The song charted in Australia, Belgium, Canada, France, Korea, Switzerland, the UK and the US solely on downloads and was distributed in physical format on 12 March 2012. The single was chosen as Zane Lowe's "Hottest Record in the World" alongside Jack White's "Love Interruption" (2012). Bill Lamb of rated the song three and a half stars (out of five), praising its chorus and composition and writing that "this may be just be the kind of curveball that the artist M. Damn straight, MIA, damn straight." In his 3.5 out of five star review, Will Hermes of Rolling Stone concluded: "This repolished highlight from M. A.'s Vicki Leekx mixtape still rides a slinky, Bollywood-style Danja beat, and the key line flips the emotional script: 'I had a handle on it/My life, but I broke it.' As anthems to recklessly empowered car sex go, surprisingly melancholy." Without being released as a single, "Bad Girls" debuted at number 62 on the UK Singles Chart, and at number 17 on the UK R&B Chart on 11 February 2012.
The song received positive reviews from contemporary critics, who lauded it as a highlight from the mixtape and commended its hook and lyrics on its final version as containing hallmarks of her previous songs including "Paper Planes" (2007) and "XXXO" (2010). A.'s flow from "Bad Girls" for the bridge of his song "Tom Ford". The song's instrumentation consists of background bleeps and blorps mixed down, and the percussion turned up from, but still recalling, the original mixtape version. professes "Live fast, die young, bad girls do it well" and "My chain hits my chest when I'm banging on the radio" in a nonchalant mannered chant. "There's no eye-rolling political agit-prop," he remarked, "but there's nothing taking up its void either. It acts like 'get down' rhymes with 'you can hang'.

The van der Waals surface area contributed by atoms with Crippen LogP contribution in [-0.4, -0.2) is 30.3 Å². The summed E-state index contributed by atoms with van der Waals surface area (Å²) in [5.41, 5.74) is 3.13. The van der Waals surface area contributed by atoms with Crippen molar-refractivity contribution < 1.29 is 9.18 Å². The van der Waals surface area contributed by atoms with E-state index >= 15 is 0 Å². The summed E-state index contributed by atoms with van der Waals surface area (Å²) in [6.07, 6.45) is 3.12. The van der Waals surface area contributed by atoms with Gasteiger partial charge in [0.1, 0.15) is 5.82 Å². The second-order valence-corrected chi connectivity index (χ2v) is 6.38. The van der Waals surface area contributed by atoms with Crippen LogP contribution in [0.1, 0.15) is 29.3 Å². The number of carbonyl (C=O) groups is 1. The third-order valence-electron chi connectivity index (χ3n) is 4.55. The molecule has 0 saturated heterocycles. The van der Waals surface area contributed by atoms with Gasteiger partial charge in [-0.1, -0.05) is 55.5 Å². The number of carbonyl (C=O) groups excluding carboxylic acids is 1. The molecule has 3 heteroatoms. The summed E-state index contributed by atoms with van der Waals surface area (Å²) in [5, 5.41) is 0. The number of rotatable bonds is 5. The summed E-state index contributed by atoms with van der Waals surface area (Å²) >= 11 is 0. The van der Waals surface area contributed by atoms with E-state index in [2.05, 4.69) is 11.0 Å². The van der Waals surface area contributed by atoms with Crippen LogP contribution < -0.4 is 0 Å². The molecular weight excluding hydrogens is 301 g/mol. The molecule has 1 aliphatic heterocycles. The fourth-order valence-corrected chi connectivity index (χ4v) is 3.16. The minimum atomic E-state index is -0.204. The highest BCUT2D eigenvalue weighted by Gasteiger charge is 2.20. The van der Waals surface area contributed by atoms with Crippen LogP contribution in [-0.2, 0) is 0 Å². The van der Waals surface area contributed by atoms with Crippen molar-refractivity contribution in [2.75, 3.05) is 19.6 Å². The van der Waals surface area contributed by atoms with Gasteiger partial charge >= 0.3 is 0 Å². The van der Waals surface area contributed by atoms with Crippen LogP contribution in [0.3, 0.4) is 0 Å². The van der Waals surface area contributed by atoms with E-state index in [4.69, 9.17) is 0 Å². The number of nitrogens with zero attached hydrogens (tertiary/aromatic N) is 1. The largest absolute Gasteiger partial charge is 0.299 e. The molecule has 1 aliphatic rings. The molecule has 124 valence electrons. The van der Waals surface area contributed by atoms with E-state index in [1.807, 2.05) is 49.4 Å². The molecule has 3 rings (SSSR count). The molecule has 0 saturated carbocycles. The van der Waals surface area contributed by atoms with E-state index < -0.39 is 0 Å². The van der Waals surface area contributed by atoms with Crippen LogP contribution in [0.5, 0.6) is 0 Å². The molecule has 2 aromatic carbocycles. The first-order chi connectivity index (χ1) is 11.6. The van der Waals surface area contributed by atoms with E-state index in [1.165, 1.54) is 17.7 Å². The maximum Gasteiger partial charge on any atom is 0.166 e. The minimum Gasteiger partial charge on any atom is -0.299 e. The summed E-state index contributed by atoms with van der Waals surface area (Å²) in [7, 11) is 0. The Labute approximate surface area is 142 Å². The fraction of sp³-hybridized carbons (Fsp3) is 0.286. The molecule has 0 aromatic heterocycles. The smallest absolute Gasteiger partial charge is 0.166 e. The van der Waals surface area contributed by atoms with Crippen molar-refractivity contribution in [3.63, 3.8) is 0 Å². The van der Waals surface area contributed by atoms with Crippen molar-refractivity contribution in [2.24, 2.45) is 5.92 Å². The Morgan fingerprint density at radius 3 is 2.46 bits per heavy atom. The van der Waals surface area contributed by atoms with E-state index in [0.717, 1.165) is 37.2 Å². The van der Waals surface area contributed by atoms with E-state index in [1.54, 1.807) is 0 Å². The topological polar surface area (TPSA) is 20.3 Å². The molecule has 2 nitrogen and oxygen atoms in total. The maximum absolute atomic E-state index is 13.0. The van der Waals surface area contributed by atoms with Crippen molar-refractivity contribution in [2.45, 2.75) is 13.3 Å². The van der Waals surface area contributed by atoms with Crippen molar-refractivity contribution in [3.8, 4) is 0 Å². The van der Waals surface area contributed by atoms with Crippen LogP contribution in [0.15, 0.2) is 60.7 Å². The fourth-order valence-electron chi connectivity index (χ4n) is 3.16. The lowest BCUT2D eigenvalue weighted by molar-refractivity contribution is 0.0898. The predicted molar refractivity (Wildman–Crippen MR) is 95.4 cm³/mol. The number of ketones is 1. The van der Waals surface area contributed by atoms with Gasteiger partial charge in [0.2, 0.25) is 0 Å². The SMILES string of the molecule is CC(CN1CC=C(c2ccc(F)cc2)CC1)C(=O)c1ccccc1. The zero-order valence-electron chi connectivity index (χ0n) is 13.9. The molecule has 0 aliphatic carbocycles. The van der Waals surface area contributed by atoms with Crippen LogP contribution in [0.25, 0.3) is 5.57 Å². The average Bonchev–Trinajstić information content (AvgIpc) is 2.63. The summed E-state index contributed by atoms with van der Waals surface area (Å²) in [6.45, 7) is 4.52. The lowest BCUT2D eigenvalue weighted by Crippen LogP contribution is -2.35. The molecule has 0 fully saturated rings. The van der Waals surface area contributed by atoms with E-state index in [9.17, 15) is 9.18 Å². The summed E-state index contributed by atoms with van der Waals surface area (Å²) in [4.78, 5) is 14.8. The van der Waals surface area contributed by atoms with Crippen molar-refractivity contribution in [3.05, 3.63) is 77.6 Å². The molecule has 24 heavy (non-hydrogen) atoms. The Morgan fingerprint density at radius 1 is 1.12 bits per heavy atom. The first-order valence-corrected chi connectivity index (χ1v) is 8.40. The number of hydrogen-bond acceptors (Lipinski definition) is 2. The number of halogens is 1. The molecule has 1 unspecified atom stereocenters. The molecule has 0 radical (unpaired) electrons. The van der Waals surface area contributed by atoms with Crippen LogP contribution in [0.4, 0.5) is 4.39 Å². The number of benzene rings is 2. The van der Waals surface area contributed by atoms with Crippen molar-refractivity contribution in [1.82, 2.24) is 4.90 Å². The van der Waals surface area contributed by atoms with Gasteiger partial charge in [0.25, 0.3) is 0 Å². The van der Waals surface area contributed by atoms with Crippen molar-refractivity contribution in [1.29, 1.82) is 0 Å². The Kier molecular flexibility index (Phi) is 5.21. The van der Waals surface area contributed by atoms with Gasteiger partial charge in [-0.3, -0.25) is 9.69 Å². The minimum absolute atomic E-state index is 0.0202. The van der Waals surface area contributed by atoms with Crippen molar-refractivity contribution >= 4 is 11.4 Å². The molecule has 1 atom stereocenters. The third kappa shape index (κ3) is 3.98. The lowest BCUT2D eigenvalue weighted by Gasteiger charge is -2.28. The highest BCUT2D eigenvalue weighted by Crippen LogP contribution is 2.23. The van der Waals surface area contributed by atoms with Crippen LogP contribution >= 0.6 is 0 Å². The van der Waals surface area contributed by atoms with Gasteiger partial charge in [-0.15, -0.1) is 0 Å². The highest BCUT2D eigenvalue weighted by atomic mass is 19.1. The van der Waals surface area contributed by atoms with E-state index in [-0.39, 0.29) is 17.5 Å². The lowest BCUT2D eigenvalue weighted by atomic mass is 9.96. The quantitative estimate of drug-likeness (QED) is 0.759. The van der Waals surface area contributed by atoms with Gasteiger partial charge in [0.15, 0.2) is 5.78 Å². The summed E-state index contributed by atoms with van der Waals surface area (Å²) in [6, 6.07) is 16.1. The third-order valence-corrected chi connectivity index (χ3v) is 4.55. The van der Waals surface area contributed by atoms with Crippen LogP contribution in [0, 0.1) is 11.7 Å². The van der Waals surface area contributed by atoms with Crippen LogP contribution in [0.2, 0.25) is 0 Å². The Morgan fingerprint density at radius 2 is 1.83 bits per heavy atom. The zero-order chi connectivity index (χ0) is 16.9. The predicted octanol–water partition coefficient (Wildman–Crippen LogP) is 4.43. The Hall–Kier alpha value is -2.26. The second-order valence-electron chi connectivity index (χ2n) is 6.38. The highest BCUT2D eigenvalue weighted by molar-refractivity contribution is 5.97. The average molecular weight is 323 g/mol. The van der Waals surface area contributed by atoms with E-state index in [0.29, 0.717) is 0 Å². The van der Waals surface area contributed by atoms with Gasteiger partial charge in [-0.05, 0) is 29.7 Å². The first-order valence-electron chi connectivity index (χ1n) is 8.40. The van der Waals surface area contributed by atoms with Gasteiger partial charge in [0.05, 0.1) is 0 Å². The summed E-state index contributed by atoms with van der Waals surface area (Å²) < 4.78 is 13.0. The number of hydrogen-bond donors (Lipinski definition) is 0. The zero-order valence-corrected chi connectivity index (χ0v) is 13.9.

An accompanying music video for the song was shot in Ouarzazate, Morocco in solidarity with the women to drive movement, premiering on 3 February 2012. with cowriters Danja and Marcella, who were listening to the record's main mix in a jeep, were revealed on the rapper's official website and her Twitter page. S Remix featuring rappers Missy Elliott and Azealia Banks; the Switch Remix, which still features Missy Elliott but also features Rye Rye replacing Azealia Banks; and the Leo Justi remix. "Bad Girls" is a midtempo R&B song with elements of Middle Eastern and Indian hooks with influences of dancehall and worldbeat music. could toss off when she wanted to, while commending the chorus as being in the same vein as that of "XXXO", a track from M. Because of these, the song exhibits what David Marchese of Spin describes as a "vaguely sinister" rhythm slither. It's just sort of filling space." Robert Copsey of Digital Spy wrote that the song served as a "timely reminder" that the musician could make a chart-friendly hit when and if she so chooses.